• Modeling and Analysis: An Introduction to System Performance Evaluation Methodology(1978),Addison-Wesley Publishing Company.[15]
  • System Modeling and Analysis: Foundations of System Performance Evaluation(2009), coauthored with Brian L. Mark, Pearson/Prentice Hall.[16]

External links[edit]

  • Hisashi Kobayashi, Department of Electrical Engineering, Princeton University
  • [1], Hisashi Kobayashi's Home Page, Princeton University


  1. ^ "University of Tokyo Alumni". University of Tokyo. Retrieved 11 November 2009. 
  2. ^ "Alumni Profiles, EE Homepage". Princeton University. Retrieved 11 November 2009. 
  3. ^ "10 Faculty members transfer to emeritus status". Princeton University. Retrieved 11 November 2009. 
  4. ^ "Friends of Todai, Inc.". The University of Tokyo. Retrieved 11 November 2009. 
  5. ^ "Armstrong Memorial Research Foundation, Inc.". Armstrong Memorial Research Foundation, Inc. Retrieved 11 November 2009. 
  6. ^ a b c d e f "Hisashi Kobayashi (Biography)". Princeton University. Retrieved 16 August 2009. 
  7. ^ a b c d e Douligeris, Christos; Dimitrios N. Serpanos (2007). Network security: current status and future directions. John Wiley and Sons. p. 566. ISBN 0-471-70355-9. 
  8. ^ Kobayashi, Hisashi; Brian L. Mark (2008). System Modeling and Analysis: Foundations of System Performance Evaluation. Prentice Hall. p. 781. ISBN 0-13-034835-X. 
  9. ^ "IBM TRL 25th Anniversary". IBM. Archived from the original on 2008-07-06. Retrieved 11 November 2009.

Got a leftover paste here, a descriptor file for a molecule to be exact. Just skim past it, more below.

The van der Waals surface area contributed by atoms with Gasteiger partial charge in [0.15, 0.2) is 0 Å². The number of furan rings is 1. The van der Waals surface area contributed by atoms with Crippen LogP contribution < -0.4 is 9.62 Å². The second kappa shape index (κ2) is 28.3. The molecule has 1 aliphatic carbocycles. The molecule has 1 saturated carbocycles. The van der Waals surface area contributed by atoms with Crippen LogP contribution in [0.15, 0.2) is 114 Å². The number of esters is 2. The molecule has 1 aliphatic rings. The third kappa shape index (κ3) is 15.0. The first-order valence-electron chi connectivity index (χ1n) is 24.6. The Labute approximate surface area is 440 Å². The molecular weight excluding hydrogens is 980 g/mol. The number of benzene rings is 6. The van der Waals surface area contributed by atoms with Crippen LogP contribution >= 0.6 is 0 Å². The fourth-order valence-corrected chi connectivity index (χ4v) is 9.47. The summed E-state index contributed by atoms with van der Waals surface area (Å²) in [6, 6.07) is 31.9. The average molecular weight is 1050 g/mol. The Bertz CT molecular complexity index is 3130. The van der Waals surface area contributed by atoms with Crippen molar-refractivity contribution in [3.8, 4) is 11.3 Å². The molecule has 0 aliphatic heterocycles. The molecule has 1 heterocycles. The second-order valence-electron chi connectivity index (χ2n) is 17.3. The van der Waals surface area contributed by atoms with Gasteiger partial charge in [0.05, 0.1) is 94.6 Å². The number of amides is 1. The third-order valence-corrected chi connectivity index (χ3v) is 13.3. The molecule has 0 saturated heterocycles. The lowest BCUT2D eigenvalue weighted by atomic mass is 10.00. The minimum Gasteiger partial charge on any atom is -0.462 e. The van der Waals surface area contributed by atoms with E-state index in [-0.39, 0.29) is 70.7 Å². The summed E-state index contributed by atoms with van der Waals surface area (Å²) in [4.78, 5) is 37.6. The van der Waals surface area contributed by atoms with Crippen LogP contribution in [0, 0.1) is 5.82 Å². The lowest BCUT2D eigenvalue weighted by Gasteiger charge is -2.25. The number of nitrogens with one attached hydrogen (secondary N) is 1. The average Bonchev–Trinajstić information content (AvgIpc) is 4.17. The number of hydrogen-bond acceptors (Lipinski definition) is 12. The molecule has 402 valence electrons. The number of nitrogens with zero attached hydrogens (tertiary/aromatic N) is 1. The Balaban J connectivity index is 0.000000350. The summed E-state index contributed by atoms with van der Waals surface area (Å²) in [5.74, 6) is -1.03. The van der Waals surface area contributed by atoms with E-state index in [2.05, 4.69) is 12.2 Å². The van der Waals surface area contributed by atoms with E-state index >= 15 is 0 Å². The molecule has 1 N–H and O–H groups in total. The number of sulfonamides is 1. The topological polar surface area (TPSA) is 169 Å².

10. ^ "Princeton appoints a Dean". New York Times. 20 January 1986. Retrieved 11 November 2009. 
  11. ^ "Partial-response coding, maximum-likelihood decoding: capitalizing on the analogy between communication and recording - [History of communications]". IEEE Communication Magazine. Retrieved 11 November 2009. [dead link]
  12. ^ "Technologiepreis - Technology Award 2005". Eduard Rhein Foundation. Retrieved 16 August 2009. 
  13. ^ "Kobayashi to receive leading tech award". Princeton University. Retrieved 16 August 2009. 
  14. ^ "IBM researchers receive technology award of Eduard Rhein Foundation". IBM Zurich Research Laboratory. Retrieved 16 August 2009. 
  15. ^ "Modeling and Analysis (Book Review)" (PDF). Information Processing Society of Japan. Retrieved 11 November 2009. 
  16. ^ "System Modeling and Analysis". Pearson/Prentice Hall. Retrieved 16 August 2009.